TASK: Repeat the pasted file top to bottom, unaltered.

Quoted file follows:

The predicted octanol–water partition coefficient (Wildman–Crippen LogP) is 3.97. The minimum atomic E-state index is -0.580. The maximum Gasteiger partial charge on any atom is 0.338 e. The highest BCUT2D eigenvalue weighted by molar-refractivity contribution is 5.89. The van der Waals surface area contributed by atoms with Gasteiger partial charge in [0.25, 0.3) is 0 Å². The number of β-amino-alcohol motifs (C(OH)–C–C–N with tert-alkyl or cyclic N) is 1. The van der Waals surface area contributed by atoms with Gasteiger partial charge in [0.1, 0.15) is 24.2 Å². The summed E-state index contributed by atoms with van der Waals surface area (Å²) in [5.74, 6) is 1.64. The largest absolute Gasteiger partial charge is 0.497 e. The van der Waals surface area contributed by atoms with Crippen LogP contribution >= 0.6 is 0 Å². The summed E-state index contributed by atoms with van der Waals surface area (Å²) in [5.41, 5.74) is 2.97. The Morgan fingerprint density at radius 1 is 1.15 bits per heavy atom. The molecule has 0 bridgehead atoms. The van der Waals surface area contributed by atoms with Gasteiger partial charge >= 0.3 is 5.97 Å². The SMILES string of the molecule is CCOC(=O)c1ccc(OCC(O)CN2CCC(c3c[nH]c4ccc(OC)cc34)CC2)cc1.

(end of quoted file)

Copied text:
The predicted octanol–water partition coefficient (Wildman–Crippen LogP) is 3.97. The minimum atomic E-state index is -0.580. The maximum Gasteiger partial charge on any atom is 0.338 e. The highest BCUT2D eigenvalue weighted by molar-refractivity contribution is 5.89. The van der Waals surface area contributed by atoms with Gasteiger partial charge in [0.25, 0.3) is 0 Å². The number of β-amino-alcohol motifs (C(OH)–C–C–N with tert-alkyl or cyclic N) is 1. The van der Waals surface area contributed by atoms with Gasteiger partial charge in [0.1, 0.15) is 24.2 Å². The summed E-state index contributed by atoms with van der Waals surface area (Å²) in [5.74, 6) is 1.64. The largest absolute Gasteiger partial charge is 0.497 e. The van der Waals surface area contributed by atoms with Crippen LogP contribution >= 0.6 is 0 Å². The summed E-state index contributed by atoms with van der Waals surface area (Å²) in [5.41, 5.74) is 2.97. The Morgan fingerprint density at radius 1 is 1.15 bits per heavy atom. The molecule has 0 bridgehead atoms. The van der Waals surface area contributed by atoms with Gasteiger partial charge >= 0.3 is 5.97 Å². The SMILES string of the molecule is CCOC(=O)c1ccc(OCC(O)CN2CCC(c3c[nH]c4ccc(OC)cc34)CC2)cc1.